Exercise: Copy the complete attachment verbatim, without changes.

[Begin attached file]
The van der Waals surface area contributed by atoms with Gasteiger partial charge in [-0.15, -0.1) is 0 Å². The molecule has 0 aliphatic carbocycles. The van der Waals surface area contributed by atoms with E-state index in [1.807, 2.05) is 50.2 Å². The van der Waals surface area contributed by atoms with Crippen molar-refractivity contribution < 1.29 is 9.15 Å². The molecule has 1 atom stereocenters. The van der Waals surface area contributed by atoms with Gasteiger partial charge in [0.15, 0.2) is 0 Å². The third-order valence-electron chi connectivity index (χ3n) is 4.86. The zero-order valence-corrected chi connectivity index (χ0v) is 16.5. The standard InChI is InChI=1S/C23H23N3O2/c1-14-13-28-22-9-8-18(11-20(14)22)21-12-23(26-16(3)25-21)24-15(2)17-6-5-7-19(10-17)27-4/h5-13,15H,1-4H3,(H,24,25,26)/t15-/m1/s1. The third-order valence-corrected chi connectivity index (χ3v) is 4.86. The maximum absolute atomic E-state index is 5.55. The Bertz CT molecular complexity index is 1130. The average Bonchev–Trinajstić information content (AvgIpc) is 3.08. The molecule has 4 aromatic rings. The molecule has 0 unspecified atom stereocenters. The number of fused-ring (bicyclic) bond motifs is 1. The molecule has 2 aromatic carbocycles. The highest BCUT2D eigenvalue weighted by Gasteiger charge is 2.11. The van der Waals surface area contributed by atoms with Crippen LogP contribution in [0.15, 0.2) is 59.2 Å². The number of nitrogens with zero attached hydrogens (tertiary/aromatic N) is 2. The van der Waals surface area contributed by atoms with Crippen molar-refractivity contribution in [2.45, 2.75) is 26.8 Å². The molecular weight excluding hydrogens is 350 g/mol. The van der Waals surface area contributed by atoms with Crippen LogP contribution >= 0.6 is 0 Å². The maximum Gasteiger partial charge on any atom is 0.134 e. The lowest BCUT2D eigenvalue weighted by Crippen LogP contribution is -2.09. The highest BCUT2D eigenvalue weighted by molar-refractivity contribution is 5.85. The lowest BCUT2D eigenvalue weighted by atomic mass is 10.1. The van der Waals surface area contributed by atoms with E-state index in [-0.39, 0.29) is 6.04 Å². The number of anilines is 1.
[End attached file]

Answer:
The van der Waals surface area contributed by atoms with Gasteiger partial charge in [-0.15, -0.1) is 0 Å². The molecule has 0 aliphatic carbocycles. The van der Waals surface area contributed by atoms with E-state index in [1.807, 2.05) is 50.2 Å². The van der Waals surface area contributed by atoms with Crippen molar-refractivity contribution < 1.29 is 9.15 Å². The molecule has 1 atom stereocenters. The van der Waals surface area contributed by atoms with Gasteiger partial charge in [0.15, 0.2) is 0 Å². The third-order valence-electron chi connectivity index (χ3n) is 4.86. The zero-order valence-corrected chi connectivity index (χ0v) is 16.5. The standard InChI is InChI=1S/C23H23N3O2/c1-14-13-28-22-9-8-18(11-20(14)22)21-12-23(26-16(3)25-21)24-15(2)17-6-5-7-19(10-17)27-4/h5-13,15H,1-4H3,(H,24,25,26)/t15-/m1/s1. The third-order valence-corrected chi connectivity index (χ3v) is 4.86. The maximum absolute atomic E-state index is 5.55. The Bertz CT molecular complexity index is 1130. The average Bonchev–Trinajstić information content (AvgIpc) is 3.08. The molecule has 4 aromatic rings. The molecule has 0 unspecified atom stereocenters. The number of fused-ring (bicyclic) bond motifs is 1. The molecule has 2 aromatic carbocycles. The highest BCUT2D eigenvalue weighted by Gasteiger charge is 2.11. The van der Waals surface area contributed by atoms with Crippen LogP contribution in [0.15, 0.2) is 59.2 Å². The number of nitrogens with zero attached hydrogens (tertiary/aromatic N) is 2. The van der Waals surface area contributed by atoms with Crippen molar-refractivity contribution in [2.45, 2.75) is 26.8 Å². The molecular weight excluding hydrogens is 350 g/mol. The van der Waals surface area contributed by atoms with Crippen LogP contribution >= 0.6 is 0 Å². The maximum Gasteiger partial charge on any atom is 0.134 e. The lowest BCUT2D eigenvalue weighted by Crippen LogP contribution is -2.09. The highest BCUT2D eigenvalue weighted by molar-refractivity contribution is 5.85. The lowest BCUT2D eigenvalue weighted by atomic mass is 10.1. The van der Waals surface area contributed by atoms with E-state index in [-0.39, 0.29) is 6.04 Å². The number of anilines is 1.